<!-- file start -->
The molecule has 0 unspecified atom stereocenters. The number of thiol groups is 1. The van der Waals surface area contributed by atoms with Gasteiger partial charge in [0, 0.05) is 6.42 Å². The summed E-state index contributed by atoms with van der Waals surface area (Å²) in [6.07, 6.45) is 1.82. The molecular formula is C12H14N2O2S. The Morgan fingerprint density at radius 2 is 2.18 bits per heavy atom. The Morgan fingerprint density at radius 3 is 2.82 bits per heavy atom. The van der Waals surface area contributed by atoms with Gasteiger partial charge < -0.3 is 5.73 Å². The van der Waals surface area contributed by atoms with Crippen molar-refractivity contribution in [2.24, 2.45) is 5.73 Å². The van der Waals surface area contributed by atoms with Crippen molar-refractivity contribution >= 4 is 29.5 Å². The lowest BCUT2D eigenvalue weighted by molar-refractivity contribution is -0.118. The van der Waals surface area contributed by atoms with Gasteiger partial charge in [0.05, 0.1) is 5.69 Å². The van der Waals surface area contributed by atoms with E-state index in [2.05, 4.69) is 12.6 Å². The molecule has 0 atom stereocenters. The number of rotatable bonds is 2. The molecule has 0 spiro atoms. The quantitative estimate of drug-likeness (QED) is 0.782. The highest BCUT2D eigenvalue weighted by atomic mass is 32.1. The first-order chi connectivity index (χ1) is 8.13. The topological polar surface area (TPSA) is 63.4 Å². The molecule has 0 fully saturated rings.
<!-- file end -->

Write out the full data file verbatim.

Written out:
The molecule has 0 unspecified atom stereocenters. The number of thiol groups is 1. The van der Waals surface area contributed by atoms with Gasteiger partial charge in [0, 0.05) is 6.42 Å². The summed E-state index contributed by atoms with van der Waals surface area (Å²) in [6.07, 6.45) is 1.82. The molecular formula is C12H14N2O2S. The Morgan fingerprint density at radius 2 is 2.18 bits per heavy atom. The Morgan fingerprint density at radius 3 is 2.82 bits per heavy atom. The van der Waals surface area contributed by atoms with Gasteiger partial charge < -0.3 is 5.73 Å². The van der Waals surface area contributed by atoms with Crippen molar-refractivity contribution in [2.24, 2.45) is 5.73 Å². The van der Waals surface area contributed by atoms with Crippen molar-refractivity contribution >= 4 is 29.5 Å². The lowest BCUT2D eigenvalue weighted by molar-refractivity contribution is -0.118. The van der Waals surface area contributed by atoms with Gasteiger partial charge in [0.05, 0.1) is 5.69 Å². The van der Waals surface area contributed by atoms with E-state index in [2.05, 4.69) is 12.6 Å². The molecule has 0 atom stereocenters. The number of rotatable bonds is 2. The molecule has 0 spiro atoms. The quantitative estimate of drug-likeness (QED) is 0.782. The highest BCUT2D eigenvalue weighted by atomic mass is 32.1. The first-order chi connectivity index (χ1) is 8.13. The topological polar surface area (TPSA) is 63.4 Å². The molecule has 0 fully saturated rings.